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I am building a RESTful JSON api and I am concerned about json data theft and Cross-Site Request Forgery.

A good solution that was created to address both of these problems is the Origin http header. However I am concerned that this method isn't compatible with all modern browsers. Is this a valid concern? Is the Origin http header useless due to compatibility problems? Should the origin ever be considered when performing an HTTP referer check?

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Origin is good, you'll also want to backcheck Host because that is a header Chrome extensions can't modify - code.google.com/chrome/extensions/… – Devin G Rhode Apr 8 '12 at 22:46
@Devin G Rhode All http headers are trivial to spoof, except in a CSRF attack. If an attacker can install a chrome extension on a victims browser then there are bigger problems than CSRF. – rook Apr 9 '12 at 0:20
@Rook An attacker might sneak malicious code into an extension (his own original extension, or any open source one), and wait for people to install it. It doesn't necessarily have to be an attack directed at a specific user/machine in order to be "useful". – Eugene Beresovsky Aug 6 '12 at 3:28
I always believed that only ssl(https) is the answer for these types of problems. If you want, you can use. A complex introduction is here. There is also another complex approach for this. the xmlenc. Best would be to stick to ssl. Both are time consuming, but they completely kill confusion. – sivatumma Jan 1 '14 at 12:10
@sivatumma well I would be using HTTPS, that goes without question seeing as it would be an owasp violation if i didn't. However this does nothing to prevent CSRF or json data theft. – rook Jan 1 '14 at 18:41

Here's a list of compatible browsers and known issues. Now it's up to you if you can live with these limitations:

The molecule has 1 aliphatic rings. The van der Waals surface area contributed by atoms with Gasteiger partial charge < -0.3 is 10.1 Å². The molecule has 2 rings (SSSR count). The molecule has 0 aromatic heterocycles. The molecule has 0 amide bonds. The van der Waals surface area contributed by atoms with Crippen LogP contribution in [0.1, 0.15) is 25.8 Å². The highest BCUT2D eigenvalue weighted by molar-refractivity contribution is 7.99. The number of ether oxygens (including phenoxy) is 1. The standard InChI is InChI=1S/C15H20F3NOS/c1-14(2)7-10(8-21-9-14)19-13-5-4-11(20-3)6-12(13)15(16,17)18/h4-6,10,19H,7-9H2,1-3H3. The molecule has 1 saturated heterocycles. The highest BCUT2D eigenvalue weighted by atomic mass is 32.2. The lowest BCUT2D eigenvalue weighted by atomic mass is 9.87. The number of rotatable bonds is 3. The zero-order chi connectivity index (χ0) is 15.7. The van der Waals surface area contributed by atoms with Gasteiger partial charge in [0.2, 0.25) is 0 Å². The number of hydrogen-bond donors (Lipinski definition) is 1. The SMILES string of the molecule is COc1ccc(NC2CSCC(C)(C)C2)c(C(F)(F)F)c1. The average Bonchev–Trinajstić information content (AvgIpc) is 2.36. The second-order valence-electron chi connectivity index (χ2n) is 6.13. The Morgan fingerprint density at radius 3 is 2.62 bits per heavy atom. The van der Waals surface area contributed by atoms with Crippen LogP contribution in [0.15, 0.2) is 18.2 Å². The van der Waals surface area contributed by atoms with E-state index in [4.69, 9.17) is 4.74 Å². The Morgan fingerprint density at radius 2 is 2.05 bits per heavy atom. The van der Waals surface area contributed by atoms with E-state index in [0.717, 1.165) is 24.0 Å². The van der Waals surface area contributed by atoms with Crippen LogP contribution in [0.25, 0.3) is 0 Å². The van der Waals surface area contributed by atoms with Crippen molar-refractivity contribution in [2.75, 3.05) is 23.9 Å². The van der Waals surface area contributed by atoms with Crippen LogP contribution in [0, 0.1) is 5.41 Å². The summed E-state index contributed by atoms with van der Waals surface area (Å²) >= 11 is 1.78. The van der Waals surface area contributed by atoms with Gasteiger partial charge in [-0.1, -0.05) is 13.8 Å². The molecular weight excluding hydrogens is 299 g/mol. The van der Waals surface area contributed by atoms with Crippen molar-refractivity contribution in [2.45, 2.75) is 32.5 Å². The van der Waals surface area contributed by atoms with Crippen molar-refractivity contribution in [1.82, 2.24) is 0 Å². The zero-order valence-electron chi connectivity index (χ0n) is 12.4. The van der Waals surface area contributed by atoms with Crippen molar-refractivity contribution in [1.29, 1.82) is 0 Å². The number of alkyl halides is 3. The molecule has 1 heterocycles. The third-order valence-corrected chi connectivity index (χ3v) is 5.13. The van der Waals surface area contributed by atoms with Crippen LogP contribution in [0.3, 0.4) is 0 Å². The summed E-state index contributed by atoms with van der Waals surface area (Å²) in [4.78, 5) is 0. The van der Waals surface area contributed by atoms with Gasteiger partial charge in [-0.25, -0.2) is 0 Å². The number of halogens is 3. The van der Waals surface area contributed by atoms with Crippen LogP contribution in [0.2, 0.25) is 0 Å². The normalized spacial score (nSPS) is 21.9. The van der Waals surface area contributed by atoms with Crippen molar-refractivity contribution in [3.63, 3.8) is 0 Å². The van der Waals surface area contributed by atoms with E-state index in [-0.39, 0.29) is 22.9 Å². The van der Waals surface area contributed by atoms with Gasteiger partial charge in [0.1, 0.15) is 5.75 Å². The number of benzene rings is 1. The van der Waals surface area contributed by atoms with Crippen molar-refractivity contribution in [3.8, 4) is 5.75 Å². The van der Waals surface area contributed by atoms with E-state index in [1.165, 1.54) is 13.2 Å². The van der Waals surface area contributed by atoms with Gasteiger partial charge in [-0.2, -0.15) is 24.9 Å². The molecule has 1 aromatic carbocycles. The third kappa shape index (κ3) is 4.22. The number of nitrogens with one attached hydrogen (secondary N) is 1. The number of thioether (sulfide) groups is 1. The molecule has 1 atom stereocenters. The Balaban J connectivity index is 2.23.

Can I use...

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this site is missing a lot, including content-security-policy and x-frame-options – rook Dec 29 '13 at 10:45
Actually, it does include content-security-policy: caniuse.com/contentsecuritypolicy/embed/… For x-frame-options go to: owasp.org/index.php/Clickjacking_Defense_Cheat_Sheet – Eran Boudjnah Jan 3 '14 at 18:23

It's a valid concern. Someone could be using an older browser that doesn't fully support it. There might also be a bug in a beta version.

Also consider adding X-Frame-Options: SAMEORIGIN to your JSON API to prevent someone from including your site into an iframe.

Also consider prepending your returned JSON responses with special characters and manually strip them off in your JSON decoder. This is how Google does it: Why does Google prepend while(1); to their JSON responses?

Also consider, for extra, extra security, to include a nonce for each request, and sign the request to verify it came from your code instead of a phishing site. This is similar to how OAuth1.0 works. An alternative, is to generate a token for each session, which automatically expires, and to refresh the token when needed. This is how OAuth2.0 works. This allows invalidating access on demand, for example, if you find a bug, so old clients must upgrade.

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